Penguins have developed a very efficient and unique way of moving both on land and in the water but lost their ability to fly. This loss of flight ability, however, did not change their brain structures. A research team has found evidence in a 60-million-year old fossil that the brains of early penguins resembled the brains of modern birds which still fly and dive.

Penguins lost their ability to fly because their food source in the marine environment was easier to catch when adapted to the water, i.e. being heavier and hydrodynamically shaped. Plus, no pressure by land predators in their breeding grounds might have added to the loss of flight Picture: Michael Wenger
Penguins lost their ability to fly because their food source in the marine environment was easier to catch when adapted to the water, i.e. being heavier and hydrodynamically shaped. Plus, no pressure by land predators in their breeding grounds might have added to the loss of flight Picture: Michael Wenger

Losing the ability to fly gave ancient penguins their unique locomotion style. But leaving the sky behind didn't cause major changes in their brain structure, researchers from The University of Texas at Austin suggest after examining the skull of the oldest known penguin fossil. The findings were published in the Journal of Anatomy in February. "What this seems to indicate is that becoming larger, losing flight and becoming a wing-propelled diver does not necessarily change the [brain] anatomy quickly," said James Proffitt, a graduate student at the university's Jackson School of Geosciences who led the research. "The way the modern penguin brain looks doesn't show up until millions and millions of years later." Proffitt conducted the research with Julia Clarke, a professor in the Jackson School's Department of Geological Sciences, and Paul Scofield, the senior curator of Natural History at the Canterbury Museum in Christchurch, New Zealand, where the skull fossil is from.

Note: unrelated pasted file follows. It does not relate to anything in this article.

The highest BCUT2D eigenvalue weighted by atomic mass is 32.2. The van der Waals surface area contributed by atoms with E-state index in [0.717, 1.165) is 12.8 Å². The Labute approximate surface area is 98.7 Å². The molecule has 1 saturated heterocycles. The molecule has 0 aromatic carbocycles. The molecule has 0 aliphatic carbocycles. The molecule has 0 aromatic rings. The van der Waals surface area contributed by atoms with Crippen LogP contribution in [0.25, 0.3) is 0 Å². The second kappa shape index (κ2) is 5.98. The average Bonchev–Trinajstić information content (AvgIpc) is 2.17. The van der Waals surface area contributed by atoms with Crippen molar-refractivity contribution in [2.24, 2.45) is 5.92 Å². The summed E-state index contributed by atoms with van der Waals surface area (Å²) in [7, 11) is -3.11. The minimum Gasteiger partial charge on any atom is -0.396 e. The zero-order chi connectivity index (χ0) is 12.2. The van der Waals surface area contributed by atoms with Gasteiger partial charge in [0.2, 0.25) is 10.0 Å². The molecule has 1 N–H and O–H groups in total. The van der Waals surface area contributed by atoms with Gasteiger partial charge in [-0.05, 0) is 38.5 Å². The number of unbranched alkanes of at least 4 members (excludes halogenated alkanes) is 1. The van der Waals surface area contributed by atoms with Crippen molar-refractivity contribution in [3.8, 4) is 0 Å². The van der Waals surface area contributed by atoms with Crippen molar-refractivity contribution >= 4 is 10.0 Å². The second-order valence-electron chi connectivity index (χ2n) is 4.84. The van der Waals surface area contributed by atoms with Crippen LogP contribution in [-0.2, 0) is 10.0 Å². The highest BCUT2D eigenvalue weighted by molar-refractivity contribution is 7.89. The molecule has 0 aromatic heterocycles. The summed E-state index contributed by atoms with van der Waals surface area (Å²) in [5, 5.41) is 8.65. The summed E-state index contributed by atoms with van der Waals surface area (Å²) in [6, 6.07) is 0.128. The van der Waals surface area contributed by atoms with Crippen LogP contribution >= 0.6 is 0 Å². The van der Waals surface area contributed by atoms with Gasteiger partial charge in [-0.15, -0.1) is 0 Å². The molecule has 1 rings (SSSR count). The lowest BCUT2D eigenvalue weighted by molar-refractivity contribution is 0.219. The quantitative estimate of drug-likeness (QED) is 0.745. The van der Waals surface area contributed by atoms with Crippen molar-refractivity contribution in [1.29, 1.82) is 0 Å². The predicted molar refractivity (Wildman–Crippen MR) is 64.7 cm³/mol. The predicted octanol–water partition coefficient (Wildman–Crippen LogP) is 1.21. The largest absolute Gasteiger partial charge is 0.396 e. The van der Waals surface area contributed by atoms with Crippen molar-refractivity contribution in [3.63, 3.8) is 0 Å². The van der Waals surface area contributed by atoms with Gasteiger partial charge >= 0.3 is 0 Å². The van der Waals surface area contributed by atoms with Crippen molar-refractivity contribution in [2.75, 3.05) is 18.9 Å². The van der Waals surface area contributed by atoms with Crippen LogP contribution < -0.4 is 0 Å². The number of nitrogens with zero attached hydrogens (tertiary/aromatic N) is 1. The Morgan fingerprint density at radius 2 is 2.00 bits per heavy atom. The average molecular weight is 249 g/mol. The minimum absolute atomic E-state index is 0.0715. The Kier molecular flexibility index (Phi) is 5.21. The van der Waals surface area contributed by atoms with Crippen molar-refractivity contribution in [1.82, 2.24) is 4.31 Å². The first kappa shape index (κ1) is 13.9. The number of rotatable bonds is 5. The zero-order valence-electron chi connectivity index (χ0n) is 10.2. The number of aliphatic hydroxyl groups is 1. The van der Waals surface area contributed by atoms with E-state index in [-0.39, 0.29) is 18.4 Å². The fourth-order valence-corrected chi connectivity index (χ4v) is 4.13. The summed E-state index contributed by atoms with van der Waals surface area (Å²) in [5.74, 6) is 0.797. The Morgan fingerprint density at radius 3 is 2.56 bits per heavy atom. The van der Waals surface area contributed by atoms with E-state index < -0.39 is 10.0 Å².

The fossilized skull (left) and a 3D-model of the endocast (right). Results of the scan show that the size of the endocast is comparable of modern birds like loons and divers which both fly and dive. Still, some of the structures are also found in modern penguin species. Picture: James Proffitt
The fossilized skull (left) and a 3D-model of the endocast (right). Results of the scan show that the size of the endocast is comparable of modern birds like loons and divers which both fly and dive. Still, some of the structures are also found in modern penguin species. Picture: James Proffitt

The skull is from a penguin that lived in New Zealand over 60 million years ago during the Paleocene epoch. According to Proffitt, it likely lived much like penguins today. But while today's penguins have been diving instead of flying for tens of millions of years, the change was relatively new for the ancient penguin. "It's the oldest [penguin] following pretty closely after the loss of flight and the evolution of flightless wing-propelled diving that we know of," Proffitt said. The shape of bird skulls is influenced by the structure of the brain. To learn about early penguin brain anatomy, Proffitt used X-ray CT-scanning to digitally capture fine features of the skull's anatomy, and then used computer modeling software to create a digital mold of the brain, called an endocast.

Waimanu means „waterbird” in Maori and describes a group of early penguins. They lived around 60 million years ago in New Zealand and are considered the earliest flightless member of the penguin order. Picture: Nobe Tamura
Waimanu means „waterbird” in Maori and describes a group of early penguins. They lived around 60 million years ago in New Zealand and are considered the earliest flightless member of the penguin order. Picture: Nobe Tamura

The researchers thought that loss of flight would impact brain structure--making the brains of ancient penguins and modern penguins similar in certain regions. However, after analyzing the endocast and comparing it to modern penguin brain anatomy, no such similarity was found, Proffitt said. The brain anatomy had more in common with skulls of modern relatives that both fly and dive such as petrels and loons, than modern penguins. “It's difficult to know why modern penguins' brains look different than their ancestors' brains”, Proffitt said. It's possible that millions of years of flightless living created gradual changes in the brain structure. But the analysis shows that these changes are not directly related to initial loss of flight because they are not shared by the ancient penguin brain. However, similarities in the brain shape between the ancient species and diving birds living today suggest that diving behavior may be associated with certain anatomical structures in the brain.

"The question now is do the old fossil penguins' brains look that way because that's the way their ancestors looked, or does it have something maybe to do with diving?" Proffitt said. "I think that's an open question right now."

Source: University of Texas at Austin